No products in the cart.
The revolution for women has been a long time coming—think since before the beginning of the written history of our civilizations. As an ally in the space who is an advisory member of BRAVA Investments and a close friend of CEO and Founder Nathalie Molina Nino, I’ve become an even stronger champion for equality. That being said, it’s amazing to me that gender equality has taken this long to become a constant subject of conversation given the number of fires lit towards it throughout the past 40 years alone.
My understanding of the issues women have faced changed after I finished Leapfrog: The New Revolution for Women Entrepreneurs. Though this is not a book review, there are so many valuable features in this that should not only serve to strengthen women’s culture, but also illuminate how and why when women come together and bring with them the men who champion them that true changes are possible to our civil society.
Women have been entrepreneurial even before society accepted that they are equally able or capable to run a business as a man, but my personal opinion is that the role of motherhood for so many often devalued this realization since being an active parent and a professional are still frowned upon in most of our working world. Mothers could be the most entrepreneurial people on the planet. And it’s not enough that many successful, powerful men credit their mothers. Those men had access to capital from day one. Women truly began a way to empower their own lives only in the late 80s when their access to capital became a legal right.
Nino emphasizes constantly that the advice women are given and the “path” they are asked to walk is narrow, limited and often intended to maintain the status quo. The status quo that not only causes issues with equal pay, but even more crucial than that—that limits equal opportunity for investment.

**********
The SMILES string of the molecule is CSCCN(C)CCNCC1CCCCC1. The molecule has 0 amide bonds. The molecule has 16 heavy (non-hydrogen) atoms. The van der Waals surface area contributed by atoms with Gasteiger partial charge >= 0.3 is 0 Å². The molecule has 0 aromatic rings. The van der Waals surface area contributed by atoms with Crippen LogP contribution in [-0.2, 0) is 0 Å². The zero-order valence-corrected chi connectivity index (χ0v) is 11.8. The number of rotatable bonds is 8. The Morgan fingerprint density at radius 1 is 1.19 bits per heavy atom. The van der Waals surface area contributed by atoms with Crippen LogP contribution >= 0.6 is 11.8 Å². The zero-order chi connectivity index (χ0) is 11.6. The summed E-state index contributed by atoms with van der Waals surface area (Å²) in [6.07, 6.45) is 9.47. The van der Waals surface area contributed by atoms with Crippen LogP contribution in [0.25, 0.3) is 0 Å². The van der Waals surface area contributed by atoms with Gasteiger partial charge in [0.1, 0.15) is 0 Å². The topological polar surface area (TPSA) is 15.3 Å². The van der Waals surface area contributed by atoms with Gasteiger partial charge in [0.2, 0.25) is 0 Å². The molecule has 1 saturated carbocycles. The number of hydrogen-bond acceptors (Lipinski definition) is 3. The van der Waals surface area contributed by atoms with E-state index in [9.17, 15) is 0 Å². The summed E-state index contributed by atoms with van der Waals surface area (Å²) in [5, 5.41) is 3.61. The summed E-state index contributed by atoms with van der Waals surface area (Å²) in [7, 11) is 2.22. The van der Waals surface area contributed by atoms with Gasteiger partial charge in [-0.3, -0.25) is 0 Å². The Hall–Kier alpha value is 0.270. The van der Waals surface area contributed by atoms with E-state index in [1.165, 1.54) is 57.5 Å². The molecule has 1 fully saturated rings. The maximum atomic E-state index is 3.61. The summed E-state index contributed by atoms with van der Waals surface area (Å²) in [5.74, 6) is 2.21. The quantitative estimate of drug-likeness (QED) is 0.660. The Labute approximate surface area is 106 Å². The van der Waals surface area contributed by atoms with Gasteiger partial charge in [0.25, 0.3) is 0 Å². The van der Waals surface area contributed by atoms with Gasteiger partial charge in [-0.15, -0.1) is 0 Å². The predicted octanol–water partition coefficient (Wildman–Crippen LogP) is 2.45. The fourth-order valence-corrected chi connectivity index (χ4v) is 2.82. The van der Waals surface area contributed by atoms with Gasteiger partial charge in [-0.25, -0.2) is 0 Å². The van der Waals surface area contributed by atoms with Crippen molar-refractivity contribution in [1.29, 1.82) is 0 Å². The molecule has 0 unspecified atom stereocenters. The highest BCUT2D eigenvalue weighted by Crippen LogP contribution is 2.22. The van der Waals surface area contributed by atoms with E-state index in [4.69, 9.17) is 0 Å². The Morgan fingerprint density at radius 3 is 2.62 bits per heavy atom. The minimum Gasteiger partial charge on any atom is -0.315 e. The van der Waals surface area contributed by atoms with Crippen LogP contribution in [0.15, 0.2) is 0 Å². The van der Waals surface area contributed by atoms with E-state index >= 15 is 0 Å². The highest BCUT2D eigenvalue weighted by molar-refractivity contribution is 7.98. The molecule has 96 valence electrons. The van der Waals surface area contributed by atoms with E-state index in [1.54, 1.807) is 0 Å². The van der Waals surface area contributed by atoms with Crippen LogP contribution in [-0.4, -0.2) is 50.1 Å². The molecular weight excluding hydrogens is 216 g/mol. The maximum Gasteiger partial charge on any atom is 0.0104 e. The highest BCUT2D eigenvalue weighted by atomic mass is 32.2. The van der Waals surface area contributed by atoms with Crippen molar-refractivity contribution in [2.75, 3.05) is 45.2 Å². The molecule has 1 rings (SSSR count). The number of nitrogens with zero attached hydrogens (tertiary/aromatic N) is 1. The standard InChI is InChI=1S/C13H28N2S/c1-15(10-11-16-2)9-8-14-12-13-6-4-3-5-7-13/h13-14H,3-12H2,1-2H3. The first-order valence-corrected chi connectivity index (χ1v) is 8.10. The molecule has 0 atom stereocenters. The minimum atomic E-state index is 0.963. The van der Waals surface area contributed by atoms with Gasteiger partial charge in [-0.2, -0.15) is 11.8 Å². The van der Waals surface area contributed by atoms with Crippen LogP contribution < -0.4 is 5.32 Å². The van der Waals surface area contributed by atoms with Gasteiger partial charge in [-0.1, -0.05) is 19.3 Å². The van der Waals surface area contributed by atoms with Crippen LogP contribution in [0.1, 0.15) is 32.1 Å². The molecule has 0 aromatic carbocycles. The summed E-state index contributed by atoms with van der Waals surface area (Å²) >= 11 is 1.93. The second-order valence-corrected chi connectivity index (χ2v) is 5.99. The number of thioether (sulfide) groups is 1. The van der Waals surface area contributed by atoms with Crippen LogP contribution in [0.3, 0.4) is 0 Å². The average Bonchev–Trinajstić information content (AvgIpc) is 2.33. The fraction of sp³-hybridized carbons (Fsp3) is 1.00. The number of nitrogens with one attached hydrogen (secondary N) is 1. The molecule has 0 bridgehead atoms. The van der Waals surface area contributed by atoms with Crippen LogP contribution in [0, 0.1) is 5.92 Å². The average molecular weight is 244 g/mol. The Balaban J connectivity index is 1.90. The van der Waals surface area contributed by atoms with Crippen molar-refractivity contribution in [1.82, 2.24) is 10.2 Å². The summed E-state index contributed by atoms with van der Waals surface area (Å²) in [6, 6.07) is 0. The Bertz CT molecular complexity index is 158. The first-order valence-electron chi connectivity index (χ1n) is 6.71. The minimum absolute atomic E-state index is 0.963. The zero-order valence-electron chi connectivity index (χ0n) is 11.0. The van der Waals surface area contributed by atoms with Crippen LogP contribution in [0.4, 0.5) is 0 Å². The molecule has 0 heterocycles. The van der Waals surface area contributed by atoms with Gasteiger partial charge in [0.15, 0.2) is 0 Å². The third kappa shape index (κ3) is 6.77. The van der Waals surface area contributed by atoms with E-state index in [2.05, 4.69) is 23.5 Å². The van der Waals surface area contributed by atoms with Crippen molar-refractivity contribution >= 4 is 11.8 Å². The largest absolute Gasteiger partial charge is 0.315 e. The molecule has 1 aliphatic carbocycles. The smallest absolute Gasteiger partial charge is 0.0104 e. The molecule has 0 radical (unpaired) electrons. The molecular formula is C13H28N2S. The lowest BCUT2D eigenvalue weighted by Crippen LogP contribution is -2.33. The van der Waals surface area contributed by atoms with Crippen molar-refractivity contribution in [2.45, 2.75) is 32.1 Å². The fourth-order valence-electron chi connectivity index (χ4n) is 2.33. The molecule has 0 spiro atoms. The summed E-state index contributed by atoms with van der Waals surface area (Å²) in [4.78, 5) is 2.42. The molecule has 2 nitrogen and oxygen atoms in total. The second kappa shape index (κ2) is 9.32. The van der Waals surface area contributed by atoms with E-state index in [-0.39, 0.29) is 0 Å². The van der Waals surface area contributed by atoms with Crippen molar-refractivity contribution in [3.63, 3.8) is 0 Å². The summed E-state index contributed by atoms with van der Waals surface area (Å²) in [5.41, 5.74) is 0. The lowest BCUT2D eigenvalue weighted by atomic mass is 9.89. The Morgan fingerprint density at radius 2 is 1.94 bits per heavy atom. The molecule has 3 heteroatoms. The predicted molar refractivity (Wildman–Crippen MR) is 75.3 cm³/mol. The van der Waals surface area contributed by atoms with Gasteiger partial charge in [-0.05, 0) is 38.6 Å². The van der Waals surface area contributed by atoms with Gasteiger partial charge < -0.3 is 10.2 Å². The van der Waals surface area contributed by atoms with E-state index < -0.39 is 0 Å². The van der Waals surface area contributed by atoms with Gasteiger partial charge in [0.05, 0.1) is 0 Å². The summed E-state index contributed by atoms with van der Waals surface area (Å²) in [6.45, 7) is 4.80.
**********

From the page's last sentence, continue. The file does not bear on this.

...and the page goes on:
If we were to approach investments blind, the way that the world’s top orchestras audition candidates to join them by having them play behind a screen, I’m certain access to capital would be different. But until the last women seeking access to capital is NOT asked when they plan to stop and have children, we won’t change that paradigm.
Take Hack #33 from Arlan Hamilton: “…before you go out to raise, think about what success is.” Arlan is a VC bringing diversity to a field that currently funds a “rounding error” of capital to women of color. Success was different when Arlan defined to others what her successes would be, rather than listening to what they said her limited options were. Women of color are the majority of new small business founders and build businesses not only that address global issues, but also often focus on communities who are collectively heading to become the majority of the U.S. population. Why aren’t others following as quickly to embrace and follow her lead?